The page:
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  • Nurturing the Nation: The Family Politics of Modernizing, Colonizing, and Liberating Egypt, 1805–1923 by Lisa Pollard
  • Hanan Kholoussy
Nurturing the Nation: The Family Politics of Modernizing, Colonizing, and Liberating Egypt, 1805–1923. By Lisa Pollard. Durham: University of California Press, 2005.

Lisa Pollard’s Nurturing the Nation: The Family Politics of Modernizing, Colonizing, and Liberating Egypt, 18051923 is a most welcome addition to the large and continually expanding body of scholarship on anticolonial nationalism in British-occupied Egypt. Beginning in 1805 with ruler Muhammad ‘Ali’s state-building and modernization programs—long before the British formally occupied Egypt in 1882—and culminating in 1923 when Egypt was granted nominal independence, Pollard’s study examines the ascendance of the image of the “reformed” monogamous, nuclear family and their “modern” home that bourgeois nationalists used to demonstrate their political transformation. In response to British allegations that their “backward” practices of polygamy and female harems proved how incapable Egyptians were for self-rule, Pollard argues, Egyptians came to define their national character and demonstrate their readiness for independence through their newly-acquired, sometimes borrowed but always “modern,” domestic behaviors and methods for running their households, raising their children, and nurturing their nation.

Pollard’s historical account of colonial Egypt is divided into six chapters that are more or less organized chronologically and interspersed with press caricatures of the “modern” Egyptian family and its nationalist members. The first chapter surveys travel literature by Egyptian state servants studying in Europe between the 1820s and 1840s who wrote about European domestic practices as a means for measuring the modernity of Europe. Chapter two examines the inverse: travel literature written by Europeans visiting Egypt in the nineteenth century that depicted Egyptian “backward” domestic habits such as harems and polygamy which warranted British colonization. The third chapter specifically focuses on the alleged domestic practices of Egyptian leader Isma‘il Pasha and his ministers, which purportedly invited the establishment of the British protectorate in 1882. In chapter four, Pollard relies on late nineteenth- and early twentieth-century Egyptian school textbooks, teachers’ guides, and syllabi to determine how new domestic relations were learned, practiced, and taught to translate into political success. Perusing the Egyptian press between the 1870s and the First World War, the fifth chapter analyzes images of Egyptian homes and families that incorporated, disparaged, and resisted British critiques about their society. The final chapter concentrates exclusively on the 1919 revolution to demonstrate that the reformed Egyptian family had become a tangible symbol during the three-year struggle for independence that ensued. By 1919, Pollard contends, nurturing the nation had become a political ideal for both sexes.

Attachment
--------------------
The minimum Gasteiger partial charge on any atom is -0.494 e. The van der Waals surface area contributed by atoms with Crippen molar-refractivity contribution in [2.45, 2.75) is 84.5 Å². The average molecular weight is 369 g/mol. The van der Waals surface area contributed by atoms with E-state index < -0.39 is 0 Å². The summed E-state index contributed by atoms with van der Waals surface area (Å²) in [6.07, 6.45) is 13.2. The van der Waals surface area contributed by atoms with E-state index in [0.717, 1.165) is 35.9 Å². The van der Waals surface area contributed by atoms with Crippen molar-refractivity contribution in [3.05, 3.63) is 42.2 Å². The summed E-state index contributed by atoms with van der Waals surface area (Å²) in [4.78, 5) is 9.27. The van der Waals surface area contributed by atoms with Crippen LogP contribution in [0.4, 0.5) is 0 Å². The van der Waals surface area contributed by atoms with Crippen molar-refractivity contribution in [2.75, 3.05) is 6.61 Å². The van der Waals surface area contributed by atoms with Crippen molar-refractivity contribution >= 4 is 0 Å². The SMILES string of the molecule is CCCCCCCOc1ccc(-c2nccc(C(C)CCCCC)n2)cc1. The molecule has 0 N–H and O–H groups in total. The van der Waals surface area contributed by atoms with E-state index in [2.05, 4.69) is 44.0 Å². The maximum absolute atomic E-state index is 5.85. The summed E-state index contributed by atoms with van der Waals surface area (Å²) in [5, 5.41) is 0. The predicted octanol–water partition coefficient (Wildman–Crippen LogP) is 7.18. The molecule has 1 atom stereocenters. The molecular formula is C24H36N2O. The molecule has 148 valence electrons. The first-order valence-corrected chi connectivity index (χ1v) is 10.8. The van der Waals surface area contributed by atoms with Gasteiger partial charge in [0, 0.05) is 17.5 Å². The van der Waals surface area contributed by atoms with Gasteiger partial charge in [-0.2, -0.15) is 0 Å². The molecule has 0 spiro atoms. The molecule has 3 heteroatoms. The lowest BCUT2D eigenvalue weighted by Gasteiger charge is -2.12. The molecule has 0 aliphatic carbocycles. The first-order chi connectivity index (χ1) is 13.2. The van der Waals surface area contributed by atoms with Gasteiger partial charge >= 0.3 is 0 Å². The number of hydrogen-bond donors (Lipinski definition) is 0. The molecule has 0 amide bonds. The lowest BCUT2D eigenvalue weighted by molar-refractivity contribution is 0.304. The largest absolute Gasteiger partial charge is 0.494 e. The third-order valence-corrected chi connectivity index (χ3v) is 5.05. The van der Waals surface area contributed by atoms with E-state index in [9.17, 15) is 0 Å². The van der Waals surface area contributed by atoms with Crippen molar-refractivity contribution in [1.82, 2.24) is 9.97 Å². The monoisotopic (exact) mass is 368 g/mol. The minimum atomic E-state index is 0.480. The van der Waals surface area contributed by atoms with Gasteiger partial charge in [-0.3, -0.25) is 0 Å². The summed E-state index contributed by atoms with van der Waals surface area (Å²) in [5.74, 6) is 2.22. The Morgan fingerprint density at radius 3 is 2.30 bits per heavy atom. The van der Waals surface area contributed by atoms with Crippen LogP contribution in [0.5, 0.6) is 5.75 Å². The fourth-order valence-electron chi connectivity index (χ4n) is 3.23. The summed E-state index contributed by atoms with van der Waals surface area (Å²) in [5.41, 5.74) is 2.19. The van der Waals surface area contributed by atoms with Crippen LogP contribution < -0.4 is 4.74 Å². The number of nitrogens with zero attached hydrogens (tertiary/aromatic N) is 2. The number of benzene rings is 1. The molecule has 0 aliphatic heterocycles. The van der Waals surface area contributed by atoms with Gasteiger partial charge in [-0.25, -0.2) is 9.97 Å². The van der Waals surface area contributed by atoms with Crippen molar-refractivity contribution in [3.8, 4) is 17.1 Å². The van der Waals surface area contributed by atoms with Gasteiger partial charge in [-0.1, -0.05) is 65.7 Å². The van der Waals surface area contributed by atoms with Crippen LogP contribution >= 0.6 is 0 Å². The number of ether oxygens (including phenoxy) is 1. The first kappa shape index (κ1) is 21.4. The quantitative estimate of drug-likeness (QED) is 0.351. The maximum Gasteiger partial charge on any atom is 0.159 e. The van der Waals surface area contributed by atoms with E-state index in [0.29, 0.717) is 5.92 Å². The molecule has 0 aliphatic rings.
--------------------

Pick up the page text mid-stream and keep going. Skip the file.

Pollard’s most useful contribution is her use of the family as a category of analysis for Egyptian nationalism. Despite the appeal of scholars of nationalism to examine how “the nation has invariably been imagined via metaphors of family,”1 Pollard is the only scholar of Egyptian nationalism to have heeded their calls. Her use of the family as a critical tool allows her to illustrate the extent to which the home served as the arena in which both men and women learned to be modern nationalists. She argues that the Egyptian nation as a whole came to be seen as an extended household in which both men and women played central roles, nurturing and giving birth to a new order of modern, domestic behavior that symbolized Egypt’s preparedness for self-rule and independence from its British occupiers.

Pollard’s second, but no less significant, contribution is her gendered analysis of Egyptian nationalism. Even recent scholars, who likewise view Egyptian nationalism as a multifaceted process that must also be situated beyond the activities of the Anglo-Egyptian state and a handful of male elites, have largely neglected the various roles of women.2 Likewise, a number of women’s scholars, who have written women into historical narratives to underline their important contributions to the development of Egyptian nationalism, largely ignore gender as an analytical tool.3 Instead, these works tend to posit a rigid binary opposition between Egyptian feminism and nationalism, and between the “public” nationalist domain of men and the “private” cultural sphere of women and...

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